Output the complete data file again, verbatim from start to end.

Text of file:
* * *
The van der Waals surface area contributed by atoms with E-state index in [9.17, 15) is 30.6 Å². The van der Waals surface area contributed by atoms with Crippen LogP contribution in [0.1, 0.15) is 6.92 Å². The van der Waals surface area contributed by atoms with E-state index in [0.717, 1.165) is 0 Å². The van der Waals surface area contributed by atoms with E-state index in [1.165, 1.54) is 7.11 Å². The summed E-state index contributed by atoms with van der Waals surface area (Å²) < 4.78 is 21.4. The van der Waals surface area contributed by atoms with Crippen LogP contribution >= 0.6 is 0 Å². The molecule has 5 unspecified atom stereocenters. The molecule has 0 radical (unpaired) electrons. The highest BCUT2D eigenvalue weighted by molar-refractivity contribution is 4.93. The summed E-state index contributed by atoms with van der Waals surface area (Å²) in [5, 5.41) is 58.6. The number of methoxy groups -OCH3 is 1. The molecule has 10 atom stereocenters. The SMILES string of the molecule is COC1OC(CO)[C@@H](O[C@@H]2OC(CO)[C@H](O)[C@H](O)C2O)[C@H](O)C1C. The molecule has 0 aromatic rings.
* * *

The van der Waals surface area contributed by atoms with E-state index in [9.17, 15) is 30.6 Å². The van der Waals surface area contributed by atoms with Crippen LogP contribution in [0.1, 0.15) is 6.92 Å². The van der Waals surface area contributed by atoms with E-state index in [0.717, 1.165) is 0 Å². The van der Waals surface area contributed by atoms with E-state index in [1.165, 1.54) is 7.11 Å². The summed E-state index contributed by atoms with van der Waals surface area (Å²) < 4.78 is 21.4. The van der Waals surface area contributed by atoms with Crippen LogP contribution >= 0.6 is 0 Å². The molecule has 5 unspecified atom stereocenters. The molecule has 0 radical (unpaired) electrons. The highest BCUT2D eigenvalue weighted by molar-refractivity contribution is 4.93. The summed E-state index contributed by atoms with van der Waals surface area (Å²) in [5, 5.41) is 58.6. The number of methoxy groups -OCH3 is 1. The molecule has 10 atom stereocenters. The SMILES string of the molecule is COC1OC(CO)[C@@H](O[C@@H]2OC(CO)[C@H](O)[C@H](O)C2O)[C@H](O)C1C. The molecule has 0 aromatic rings.